On closer inspection, it is actually a stripe of white fur above the mouth, not its teeth. The lip is just a thin line below the white stripe. They are shy and friendly creatures.
Three days later, a dark-coloured and white-spotted one was seen close to the last sighting of the duo. Not sure if this was one of the duo (the lower one).
On the same day (actually, it's the day before this post was published), another colugo was seen on a tree right in front of the Visitor Centre. It was the first time a bold colugo exposed itself so openly and less than 3 metres above ground. This caught visitors by surprise. It was a weekday and with few visitors, so it probably got bolder than usual. This is also a golden opportunity for visitors to take close-up photos of the mammal and study it closely.
From the fur colour and pattern, this colugo is yet another one. Somehow, every time I bring my DSLR to the nature reserve, I always photographed a different one.
After less than an hour of being there, it started to climb up the tree. Too bad I was not videoing it, if not, it would be easier to see how it moved. As it climbed higher and higher, it suddenly leaped away from the tree, opened out its "wing" fully and glided to another tree close by. The flight was over in less than a second. I was telezooming my camera and not able to catch that precious flying moment on photo, but I did witness it with my own eyes.
Nevertheless, it was a good lesson learnt. Next time a colugo climbs higher up, it is preparing to jump. Do standby the camera for that golden moment. I will try for another chance again.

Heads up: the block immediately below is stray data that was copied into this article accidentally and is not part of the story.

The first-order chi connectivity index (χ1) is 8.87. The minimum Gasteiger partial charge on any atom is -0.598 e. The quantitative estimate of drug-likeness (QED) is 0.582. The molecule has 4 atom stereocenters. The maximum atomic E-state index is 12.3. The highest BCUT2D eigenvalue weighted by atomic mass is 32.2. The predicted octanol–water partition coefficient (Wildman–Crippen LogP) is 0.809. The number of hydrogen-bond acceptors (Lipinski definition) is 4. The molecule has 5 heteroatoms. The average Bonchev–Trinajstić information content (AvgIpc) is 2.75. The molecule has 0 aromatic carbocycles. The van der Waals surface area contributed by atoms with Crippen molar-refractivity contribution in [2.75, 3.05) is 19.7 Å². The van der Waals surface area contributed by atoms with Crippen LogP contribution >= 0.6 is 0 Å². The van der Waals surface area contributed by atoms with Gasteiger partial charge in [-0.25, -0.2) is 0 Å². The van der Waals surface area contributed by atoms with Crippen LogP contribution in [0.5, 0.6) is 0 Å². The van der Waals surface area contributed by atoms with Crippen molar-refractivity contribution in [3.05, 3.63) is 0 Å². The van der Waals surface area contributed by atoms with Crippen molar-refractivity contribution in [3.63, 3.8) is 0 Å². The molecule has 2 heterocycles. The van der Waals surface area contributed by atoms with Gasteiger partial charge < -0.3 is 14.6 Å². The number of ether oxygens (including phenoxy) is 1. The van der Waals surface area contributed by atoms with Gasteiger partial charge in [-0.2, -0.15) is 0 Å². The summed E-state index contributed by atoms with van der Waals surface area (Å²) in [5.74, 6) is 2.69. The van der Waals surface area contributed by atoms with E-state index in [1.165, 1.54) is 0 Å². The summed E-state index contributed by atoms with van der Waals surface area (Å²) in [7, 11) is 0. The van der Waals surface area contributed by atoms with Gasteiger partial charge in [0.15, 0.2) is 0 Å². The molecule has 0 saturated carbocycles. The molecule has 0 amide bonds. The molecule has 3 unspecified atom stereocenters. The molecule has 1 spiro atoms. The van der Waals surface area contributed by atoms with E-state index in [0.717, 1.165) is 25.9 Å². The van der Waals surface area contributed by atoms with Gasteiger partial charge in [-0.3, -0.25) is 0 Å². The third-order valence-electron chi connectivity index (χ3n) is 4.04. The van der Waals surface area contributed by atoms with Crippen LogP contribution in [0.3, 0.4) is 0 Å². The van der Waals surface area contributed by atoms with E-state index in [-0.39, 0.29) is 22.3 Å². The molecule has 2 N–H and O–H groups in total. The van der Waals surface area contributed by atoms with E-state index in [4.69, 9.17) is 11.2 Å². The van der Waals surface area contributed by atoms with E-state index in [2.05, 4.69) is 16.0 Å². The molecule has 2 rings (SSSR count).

From the numerous photos that I took of the colugo climbing up the tree, this photo shows it peeing after lifting its "skirt". And it's probably a male.
The Discovery Trail
I managed to capture 6 or 7 flying lemurs on photos on 5 visits with a DSLR, so the chances of spotting one of them is pretty high. Notice that some of the colugos in the photos are clinging to thick tree trunks, you will not see them if you happen to be checking out the trees from the wrong direction. So, use the suggested trail below and check all directions, if possible.
Go up the main road (the "ramp") from the Visitor Centre till you reach the first hut. Check for flying lemurs in areas where there are tall trees. Skip areas with dense vegetation, you won't be able to see them through thick vegetation. They will not be in those places either as they need clear paths to glide from trees to trees.
If you can't find them from the main road, go down Kruing Path, the junction at the top of the ramp-road near the hut, and then turn right to South View Path. Continue to look for them while on the paths. Note that you will be at lower altitudes on the hillside paths, so you need to be looking up the trees. Watch your footsteps while walking, and stand still before looking up.
The trail will lead you back to the Visitor Centre. If you still can't find any of them, walk back in reverse direction till you reach the hut on top of the ramp-road. Hopefully, walking in a different direction will increase your chance.
Also, if you see photographers aiming their cameras at something in the trees, do ask them what are they are photographing. They may point out a Malayan colugo to you. Nature lovers love to share.
Find wild animals by Listening to the Rustles in the Leaves
Don't miss the flying lemurs and other wild animals when you are in Bukit Timah Nature Reserve next time.